The world's largest sovereign wealth fund had its worst year since 2011 last year, but managed to avoid negative returns

 
Billy Bambrough
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The oil fund was set up in the 1990s to convert Norway’s oil holdings to financial assets, partly to shield the country’s budget from oil-price fluctuations and rapidly grew to the world's largest. (Source: Getty)

The Norwegian Sovereign Wealth Fund has returned 2.7 per cent on its investments in 2015 thanks to a rally in equities late in the year.

The low oil price and slowing emerging markets dragged on returns however, meaning the world’s largest sovereign wealth fund recorded its weakest performance since 2011.

The oil fund, managed by the country’s Norges Bank Investment Management, added 334bn Norwegian kroner (£27.40bn) to its hoade of 7.5 trillion kroner (£616bn).

Yngve Slyngstad, chief executive of Norges Bank Investment Management, which manages the fund, said:

2015 was a volatile year, with negative interest rates, currency turmoil, falling oil prices and weaker growth expectations for emerging markets. We have seen fluctuations in the fund’s return from quarter to quarter, but overall a satisfactory result. The fund made fewer, but larger real estate investments. Two single investments made up the main part of the invested capital in 2015. During the year, we opened dedicated real estate offices in Tokyo and Singapore.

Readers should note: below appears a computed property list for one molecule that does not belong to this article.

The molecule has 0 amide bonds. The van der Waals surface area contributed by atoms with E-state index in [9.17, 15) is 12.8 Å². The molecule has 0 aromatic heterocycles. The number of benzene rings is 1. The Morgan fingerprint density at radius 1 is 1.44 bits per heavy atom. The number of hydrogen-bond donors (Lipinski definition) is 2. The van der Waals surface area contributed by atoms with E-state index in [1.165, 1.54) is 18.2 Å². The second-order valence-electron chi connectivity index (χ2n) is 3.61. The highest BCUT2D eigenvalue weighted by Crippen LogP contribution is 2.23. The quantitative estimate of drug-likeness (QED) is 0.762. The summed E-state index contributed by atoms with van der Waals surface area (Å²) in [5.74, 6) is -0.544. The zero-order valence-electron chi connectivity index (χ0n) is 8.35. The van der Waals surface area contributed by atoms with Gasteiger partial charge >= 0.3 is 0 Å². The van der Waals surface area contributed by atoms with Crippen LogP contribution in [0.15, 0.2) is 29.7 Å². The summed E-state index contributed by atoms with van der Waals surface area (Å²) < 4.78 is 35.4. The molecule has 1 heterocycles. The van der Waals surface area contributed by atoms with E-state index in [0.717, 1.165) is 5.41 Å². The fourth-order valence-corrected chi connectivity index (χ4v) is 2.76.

Breaking down the fund’s returns show it made 3.8 per cent on equity investments, 0.3 per cent from fixed-income and 10 per cent from estate investments.

Tech holdings were the closely watched fund’s best returning investments, topped by Google parent Alphabet and followed by Amazon and Microsoft.

Oil giant Royal Dutch Shell, miner Glencore and Spanish bank Santander were its worst performers.

The return is a further fall from 2014’s 7.6 per cent return, down from double digit growth in 2012 and 2013.

The wealth fund posted negative returns in 2011.

Emerging markets assets dragged the fund down by seven per cent, with Brazilian investments dropping by a whopping 38 per cent in value. Russian and Chinese shares both managed to post positive returns however.

At the end of the year the funds’ holdings were made up by 61.2 per cent equities, 35.7 per cent in fixed-income assets and 3.1 per cent in real estate.

There are concerns the fund, which has grown rapidly in the last few years, may have peaked after the Norwegian government withdrew cash for the first time in history last year.

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